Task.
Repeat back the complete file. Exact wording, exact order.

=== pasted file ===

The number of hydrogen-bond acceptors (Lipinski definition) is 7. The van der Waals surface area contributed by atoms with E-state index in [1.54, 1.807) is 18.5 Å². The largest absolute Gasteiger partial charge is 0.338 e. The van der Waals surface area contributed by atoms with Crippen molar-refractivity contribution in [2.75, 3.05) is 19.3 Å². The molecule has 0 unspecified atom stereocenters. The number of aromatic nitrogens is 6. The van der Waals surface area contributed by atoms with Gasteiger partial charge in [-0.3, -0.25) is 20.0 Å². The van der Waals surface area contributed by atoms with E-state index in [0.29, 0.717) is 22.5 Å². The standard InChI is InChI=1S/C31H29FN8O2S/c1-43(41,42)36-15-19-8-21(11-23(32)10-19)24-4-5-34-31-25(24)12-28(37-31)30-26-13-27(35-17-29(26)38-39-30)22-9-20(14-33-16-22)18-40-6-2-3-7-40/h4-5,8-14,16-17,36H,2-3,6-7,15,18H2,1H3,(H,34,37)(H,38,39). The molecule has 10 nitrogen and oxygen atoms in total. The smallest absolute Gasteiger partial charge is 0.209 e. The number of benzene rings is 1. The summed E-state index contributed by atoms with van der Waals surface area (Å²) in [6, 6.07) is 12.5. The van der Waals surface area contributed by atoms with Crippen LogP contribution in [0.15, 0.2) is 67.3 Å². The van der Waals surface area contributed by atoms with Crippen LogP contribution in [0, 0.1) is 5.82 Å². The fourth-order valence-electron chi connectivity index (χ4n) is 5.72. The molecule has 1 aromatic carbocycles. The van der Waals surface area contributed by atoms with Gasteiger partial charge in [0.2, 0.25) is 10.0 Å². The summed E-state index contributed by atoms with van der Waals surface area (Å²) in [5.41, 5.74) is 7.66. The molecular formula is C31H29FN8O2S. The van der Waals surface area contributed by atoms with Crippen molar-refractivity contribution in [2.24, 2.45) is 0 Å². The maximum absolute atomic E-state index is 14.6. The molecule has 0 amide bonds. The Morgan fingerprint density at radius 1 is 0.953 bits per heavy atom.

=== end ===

The number of hydrogen-bond acceptors (Lipinski definition) is 7. The van der Waals surface area contributed by atoms with E-state index in [1.54, 1.807) is 18.5 Å². The largest absolute Gasteiger partial charge is 0.338 e. The van der Waals surface area contributed by atoms with Crippen molar-refractivity contribution in [2.75, 3.05) is 19.3 Å². The molecule has 0 unspecified atom stereocenters. The number of aromatic nitrogens is 6. The van der Waals surface area contributed by atoms with Gasteiger partial charge in [-0.3, -0.25) is 20.0 Å². The van der Waals surface area contributed by atoms with E-state index in [0.29, 0.717) is 22.5 Å². The standard InChI is InChI=1S/C31H29FN8O2S/c1-43(41,42)36-15-19-8-21(11-23(32)10-19)24-4-5-34-31-25(24)12-28(37-31)30-26-13-27(35-17-29(26)38-39-30)22-9-20(14-33-16-22)18-40-6-2-3-7-40/h4-5,8-14,16-17,36H,2-3,6-7,15,18H2,1H3,(H,34,37)(H,38,39). The molecule has 10 nitrogen and oxygen atoms in total. The smallest absolute Gasteiger partial charge is 0.209 e. The number of benzene rings is 1. The summed E-state index contributed by atoms with van der Waals surface area (Å²) in [6, 6.07) is 12.5. The van der Waals surface area contributed by atoms with Crippen LogP contribution in [0.15, 0.2) is 67.3 Å². The van der Waals surface area contributed by atoms with Crippen LogP contribution in [0, 0.1) is 5.82 Å². The fourth-order valence-electron chi connectivity index (χ4n) is 5.72. The molecule has 1 aromatic carbocycles. The van der Waals surface area contributed by atoms with Gasteiger partial charge in [0.2, 0.25) is 10.0 Å². The summed E-state index contributed by atoms with van der Waals surface area (Å²) in [5.41, 5.74) is 7.66. The molecular formula is C31H29FN8O2S. The van der Waals surface area contributed by atoms with Crippen molar-refractivity contribution in [2.24, 2.45) is 0 Å². The maximum absolute atomic E-state index is 14.6. The molecule has 0 amide bonds. The Morgan fingerprint density at radius 1 is 0.953 bits per heavy atom.